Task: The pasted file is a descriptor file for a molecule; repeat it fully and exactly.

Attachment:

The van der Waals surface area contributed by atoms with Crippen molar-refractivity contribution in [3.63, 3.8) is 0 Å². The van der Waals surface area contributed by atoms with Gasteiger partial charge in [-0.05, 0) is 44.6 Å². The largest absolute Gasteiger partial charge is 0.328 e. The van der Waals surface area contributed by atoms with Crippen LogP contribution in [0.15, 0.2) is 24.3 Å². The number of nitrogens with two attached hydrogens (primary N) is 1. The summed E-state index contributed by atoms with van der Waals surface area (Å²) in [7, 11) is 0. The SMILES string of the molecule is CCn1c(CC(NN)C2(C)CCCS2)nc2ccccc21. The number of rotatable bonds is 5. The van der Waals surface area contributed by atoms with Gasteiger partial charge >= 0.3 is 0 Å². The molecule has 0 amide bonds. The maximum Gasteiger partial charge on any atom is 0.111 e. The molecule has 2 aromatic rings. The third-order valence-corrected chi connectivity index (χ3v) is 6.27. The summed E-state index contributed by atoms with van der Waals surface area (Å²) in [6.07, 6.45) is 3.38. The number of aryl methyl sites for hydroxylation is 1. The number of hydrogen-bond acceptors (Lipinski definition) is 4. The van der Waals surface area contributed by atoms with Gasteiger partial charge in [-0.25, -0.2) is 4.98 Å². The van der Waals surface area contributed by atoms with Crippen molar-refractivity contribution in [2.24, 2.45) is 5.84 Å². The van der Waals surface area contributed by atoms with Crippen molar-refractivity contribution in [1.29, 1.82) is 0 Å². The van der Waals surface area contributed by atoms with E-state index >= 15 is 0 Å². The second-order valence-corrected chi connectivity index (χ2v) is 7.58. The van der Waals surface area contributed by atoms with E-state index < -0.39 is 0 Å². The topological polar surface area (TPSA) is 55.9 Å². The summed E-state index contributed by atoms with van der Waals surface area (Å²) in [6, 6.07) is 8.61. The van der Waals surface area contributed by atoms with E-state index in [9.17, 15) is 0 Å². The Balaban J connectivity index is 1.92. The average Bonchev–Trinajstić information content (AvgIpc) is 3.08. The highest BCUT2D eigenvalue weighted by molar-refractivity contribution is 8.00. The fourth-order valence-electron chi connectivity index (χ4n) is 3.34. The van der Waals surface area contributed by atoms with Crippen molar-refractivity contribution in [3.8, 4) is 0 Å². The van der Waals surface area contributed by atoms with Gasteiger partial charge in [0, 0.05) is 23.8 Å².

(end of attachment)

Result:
The van der Waals surface area contributed by atoms with Crippen molar-refractivity contribution in [3.63, 3.8) is 0 Å². The van der Waals surface area contributed by atoms with Gasteiger partial charge in [-0.05, 0) is 44.6 Å². The largest absolute Gasteiger partial charge is 0.328 e. The van der Waals surface area contributed by atoms with Crippen LogP contribution in [0.15, 0.2) is 24.3 Å². The number of nitrogens with two attached hydrogens (primary N) is 1. The summed E-state index contributed by atoms with van der Waals surface area (Å²) in [7, 11) is 0. The SMILES string of the molecule is CCn1c(CC(NN)C2(C)CCCS2)nc2ccccc21. The number of rotatable bonds is 5. The van der Waals surface area contributed by atoms with Gasteiger partial charge >= 0.3 is 0 Å². The molecule has 0 amide bonds. The maximum Gasteiger partial charge on any atom is 0.111 e. The molecule has 2 aromatic rings. The third-order valence-corrected chi connectivity index (χ3v) is 6.27. The summed E-state index contributed by atoms with van der Waals surface area (Å²) in [6.07, 6.45) is 3.38. The number of aryl methyl sites for hydroxylation is 1. The number of hydrogen-bond acceptors (Lipinski definition) is 4. The van der Waals surface area contributed by atoms with Gasteiger partial charge in [-0.25, -0.2) is 4.98 Å². The van der Waals surface area contributed by atoms with Crippen molar-refractivity contribution in [2.24, 2.45) is 5.84 Å². The van der Waals surface area contributed by atoms with Crippen molar-refractivity contribution in [1.29, 1.82) is 0 Å². The van der Waals surface area contributed by atoms with E-state index >= 15 is 0 Å². The second-order valence-corrected chi connectivity index (χ2v) is 7.58. The van der Waals surface area contributed by atoms with E-state index < -0.39 is 0 Å². The topological polar surface area (TPSA) is 55.9 Å². The summed E-state index contributed by atoms with van der Waals surface area (Å²) in [6, 6.07) is 8.61. The van der Waals surface area contributed by atoms with E-state index in [9.17, 15) is 0 Å². The Balaban J connectivity index is 1.92. The average Bonchev–Trinajstić information content (AvgIpc) is 3.08. The highest BCUT2D eigenvalue weighted by molar-refractivity contribution is 8.00. The fourth-order valence-electron chi connectivity index (χ4n) is 3.34. The van der Waals surface area contributed by atoms with Crippen molar-refractivity contribution in [3.8, 4) is 0 Å². The van der Waals surface area contributed by atoms with Gasteiger partial charge in [0, 0.05) is 23.8 Å².